Deacon Robert Burns holds his son Isaac before his ordination in December 2023. Photo by Dave Hrbacek, The Catholic Spirit

How to Address the Church’s Biggest Challenge

Inviting young married men to become deacons

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Young families are leaving the Church every day, which is one of the biggest challenges the Church is facing. An important lifeblood of the Church is driven by the continued growth of young, inspired families who thrive in their Catholic faith. The domestic church is a phrase made popular by the Second Vatican Council and used often by Pope St. John Paul II. The idea is that the family is a “little home church,” because the members of the family are united in love through the grace of the Sacrament of Matrimony.

A young married deacon and his family can be a brilliant beacon for young sacred families sitting in the pew, who might find it difficult to relate to older deacons and priests.

The Church needs young married deacons to inspire young couples who are raising children, juggling demanding jobs and supporting the family’s spiritual, emotional and financial needs.

God calls men of all ages to the diaconate, and those who accept become invaluable soldiers for his kingdom. The canonical minimum age for ordination of a permanent deacon is 35. We should always be open to inviting men of any age, single or married, to consider the diaconate. An unmarried man who is ordained as a permanent deacon assumes a celibate life. All men are invited to hear and discern the call of the Holy Spirit to the order of deacon. We should promote the diaconate for the good of the Church.

How to Invite

As deacons, we have a tremendous opportunity to invite young married men to become deacons. We should inspire these men to realize that Jesus desires them, the Church desires them and those young, beautiful, little home churches desperately need them. The words and actions of a young, married deacon and his family will resonate profoundly with other young families.

To better fulfill our vocation, we should share why we were inspired and motivated to accept the call. We were ordained to proclaim the Gospel, preach, teach, counsel and give spiritual guidance. We baptize, witness marriages and preside at wake services and funerals.

These young men will obviously have questions and concerns, just like we ourselves did when we first considered the diaconate. Concerns are usually focused on time, small children, work, traveling and the financial demands of house, education and retirement. The wife may have concerns about her husband taking his focus off the family and not continuing to earn enough money to support their short- and long-term financial needs.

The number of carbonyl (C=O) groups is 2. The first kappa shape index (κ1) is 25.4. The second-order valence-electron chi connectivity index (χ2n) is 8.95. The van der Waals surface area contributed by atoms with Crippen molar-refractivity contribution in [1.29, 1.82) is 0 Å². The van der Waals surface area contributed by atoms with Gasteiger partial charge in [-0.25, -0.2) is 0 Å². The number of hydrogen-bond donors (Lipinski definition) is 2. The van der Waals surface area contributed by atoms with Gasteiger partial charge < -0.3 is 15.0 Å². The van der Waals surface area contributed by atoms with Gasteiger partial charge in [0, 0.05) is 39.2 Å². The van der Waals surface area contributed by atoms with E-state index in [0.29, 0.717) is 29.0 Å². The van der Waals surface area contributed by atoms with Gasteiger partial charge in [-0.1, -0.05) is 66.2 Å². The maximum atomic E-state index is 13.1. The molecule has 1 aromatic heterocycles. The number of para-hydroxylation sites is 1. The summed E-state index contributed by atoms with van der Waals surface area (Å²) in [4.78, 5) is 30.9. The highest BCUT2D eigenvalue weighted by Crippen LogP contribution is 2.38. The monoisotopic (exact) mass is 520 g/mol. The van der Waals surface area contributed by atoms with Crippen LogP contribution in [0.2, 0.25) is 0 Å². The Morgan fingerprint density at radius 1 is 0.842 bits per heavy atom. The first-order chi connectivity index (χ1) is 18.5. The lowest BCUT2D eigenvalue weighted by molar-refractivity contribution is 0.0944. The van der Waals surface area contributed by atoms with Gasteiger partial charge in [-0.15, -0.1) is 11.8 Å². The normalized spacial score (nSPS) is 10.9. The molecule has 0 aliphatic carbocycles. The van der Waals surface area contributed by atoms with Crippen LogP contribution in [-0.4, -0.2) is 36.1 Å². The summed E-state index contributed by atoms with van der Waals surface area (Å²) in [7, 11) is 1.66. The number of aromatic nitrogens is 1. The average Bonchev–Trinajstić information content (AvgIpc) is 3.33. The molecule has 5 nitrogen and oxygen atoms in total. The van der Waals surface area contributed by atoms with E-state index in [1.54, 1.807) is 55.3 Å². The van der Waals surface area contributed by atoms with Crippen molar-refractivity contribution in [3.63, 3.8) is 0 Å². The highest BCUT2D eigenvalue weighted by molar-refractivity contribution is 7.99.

I was aware of the call in my 30s, but I rationalized I did not have time for a full-time ministry at that point. I accepted the call and was ordained later in life. I still work full time for my marketing and sales consulting business. I have four grown children living outside our home, and five grandchildren, ranging in age from 5 to 15, all close to home in Cincinnati. My wife and I are extremely involved in their lives.

When first ordained, I did not get my wife’s agreement on the time I devoted to my ministry. This strained our relationship. She worried I would not stay focused on earning income and would reduce my family time. Once I realized the problem I caused, we candidly discussed it and agreed on prioritizing commitments for family, work and ministry.

It is exceedingly difficult to balance three full-time jobs: supporting wife and family, working full time in business, and ministry as a deacon. The only manageable approach is to set priorities and make sure that wife and husband are aligned. Once my partner was on board, the tension between us was reduced. I also sat down with my pastor and had an honest discussion about the time I could devote to my ministry and what I was not able to do. I got his agreement, and we became aligned.

Deacons and spouses should sit down with these young men and their wives. We should openly confide in them that we, too, had questions and concerns. The most effective approach is to honestly explain how we dealt with these issues, the mistakes we made, the difficulties we had, and how we and our wives worked together successfully. And, more importantly, how we are doing now in our ministry and the blessings the Lord has showered on our marriage, family and ministry.